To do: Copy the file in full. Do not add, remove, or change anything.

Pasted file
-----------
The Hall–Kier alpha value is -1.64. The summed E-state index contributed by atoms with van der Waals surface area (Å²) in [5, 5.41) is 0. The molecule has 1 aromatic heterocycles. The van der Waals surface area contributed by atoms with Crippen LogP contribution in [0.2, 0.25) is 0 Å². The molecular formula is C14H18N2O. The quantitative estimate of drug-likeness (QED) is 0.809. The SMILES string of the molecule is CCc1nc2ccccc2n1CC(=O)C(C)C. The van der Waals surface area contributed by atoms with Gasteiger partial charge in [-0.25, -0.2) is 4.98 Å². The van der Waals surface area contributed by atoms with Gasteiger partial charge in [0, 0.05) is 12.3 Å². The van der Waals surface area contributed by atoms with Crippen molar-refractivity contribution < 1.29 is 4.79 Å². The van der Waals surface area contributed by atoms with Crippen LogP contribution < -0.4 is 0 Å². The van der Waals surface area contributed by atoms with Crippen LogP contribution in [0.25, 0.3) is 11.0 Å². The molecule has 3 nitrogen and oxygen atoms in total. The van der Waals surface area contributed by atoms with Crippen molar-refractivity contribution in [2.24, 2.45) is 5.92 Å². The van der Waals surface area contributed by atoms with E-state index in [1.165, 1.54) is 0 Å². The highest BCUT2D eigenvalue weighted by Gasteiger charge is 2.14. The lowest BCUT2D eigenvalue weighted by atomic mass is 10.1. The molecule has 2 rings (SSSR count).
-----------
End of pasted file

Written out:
The Hall–Kier alpha value is -1.64. The summed E-state index contributed by atoms with van der Waals surface area (Å²) in [5, 5.41) is 0. The molecule has 1 aromatic heterocycles. The van der Waals surface area contributed by atoms with Crippen LogP contribution in [0.2, 0.25) is 0 Å². The molecular formula is C14H18N2O. The quantitative estimate of drug-likeness (QED) is 0.809. The SMILES string of the molecule is CCc1nc2ccccc2n1CC(=O)C(C)C. The van der Waals surface area contributed by atoms with Gasteiger partial charge in [-0.25, -0.2) is 4.98 Å². The van der Waals surface area contributed by atoms with Gasteiger partial charge in [0, 0.05) is 12.3 Å². The van der Waals surface area contributed by atoms with Crippen molar-refractivity contribution < 1.29 is 4.79 Å². The van der Waals surface area contributed by atoms with Crippen LogP contribution < -0.4 is 0 Å². The van der Waals surface area contributed by atoms with Crippen LogP contribution in [0.25, 0.3) is 11.0 Å². The molecule has 3 nitrogen and oxygen atoms in total. The van der Waals surface area contributed by atoms with Crippen molar-refractivity contribution in [2.24, 2.45) is 5.92 Å². The van der Waals surface area contributed by atoms with E-state index in [1.165, 1.54) is 0 Å². The highest BCUT2D eigenvalue weighted by Gasteiger charge is 2.14. The lowest BCUT2D eigenvalue weighted by atomic mass is 10.1. The molecule has 2 rings (SSSR count).